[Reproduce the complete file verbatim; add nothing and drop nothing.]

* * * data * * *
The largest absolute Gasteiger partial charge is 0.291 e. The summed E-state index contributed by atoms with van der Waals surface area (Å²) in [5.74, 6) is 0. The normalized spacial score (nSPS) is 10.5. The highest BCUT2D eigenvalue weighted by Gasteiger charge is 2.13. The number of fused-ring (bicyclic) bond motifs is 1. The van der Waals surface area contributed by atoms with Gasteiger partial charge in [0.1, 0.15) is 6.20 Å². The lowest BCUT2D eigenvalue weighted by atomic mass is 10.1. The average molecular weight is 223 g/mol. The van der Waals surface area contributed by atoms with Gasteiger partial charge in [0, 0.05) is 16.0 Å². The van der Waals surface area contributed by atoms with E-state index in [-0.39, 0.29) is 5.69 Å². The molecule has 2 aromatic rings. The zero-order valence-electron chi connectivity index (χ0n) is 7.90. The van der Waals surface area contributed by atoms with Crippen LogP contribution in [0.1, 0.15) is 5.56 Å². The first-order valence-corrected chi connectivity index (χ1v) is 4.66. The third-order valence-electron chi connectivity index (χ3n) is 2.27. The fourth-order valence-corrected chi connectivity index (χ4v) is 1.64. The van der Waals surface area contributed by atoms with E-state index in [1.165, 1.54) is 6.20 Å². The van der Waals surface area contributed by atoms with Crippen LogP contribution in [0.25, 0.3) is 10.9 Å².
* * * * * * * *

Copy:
The largest absolute Gasteiger partial charge is 0.291 e. The summed E-state index contributed by atoms with van der Waals surface area (Å²) in [5.74, 6) is 0. The normalized spacial score (nSPS) is 10.5. The highest BCUT2D eigenvalue weighted by Gasteiger charge is 2.13. The number of fused-ring (bicyclic) bond motifs is 1. The van der Waals surface area contributed by atoms with Gasteiger partial charge in [0.1, 0.15) is 6.20 Å². The lowest BCUT2D eigenvalue weighted by atomic mass is 10.1. The average molecular weight is 223 g/mol. The van der Waals surface area contributed by atoms with Gasteiger partial charge in [0, 0.05) is 16.0 Å². The van der Waals surface area contributed by atoms with E-state index in [-0.39, 0.29) is 5.69 Å². The molecule has 2 aromatic rings. The zero-order valence-electron chi connectivity index (χ0n) is 7.90. The van der Waals surface area contributed by atoms with Crippen LogP contribution in [0.1, 0.15) is 5.56 Å². The first-order valence-corrected chi connectivity index (χ1v) is 4.66. The third-order valence-electron chi connectivity index (χ3n) is 2.27. The fourth-order valence-corrected chi connectivity index (χ4v) is 1.64. The van der Waals surface area contributed by atoms with E-state index in [1.165, 1.54) is 6.20 Å². The van der Waals surface area contributed by atoms with Crippen LogP contribution in [0.25, 0.3) is 10.9 Å².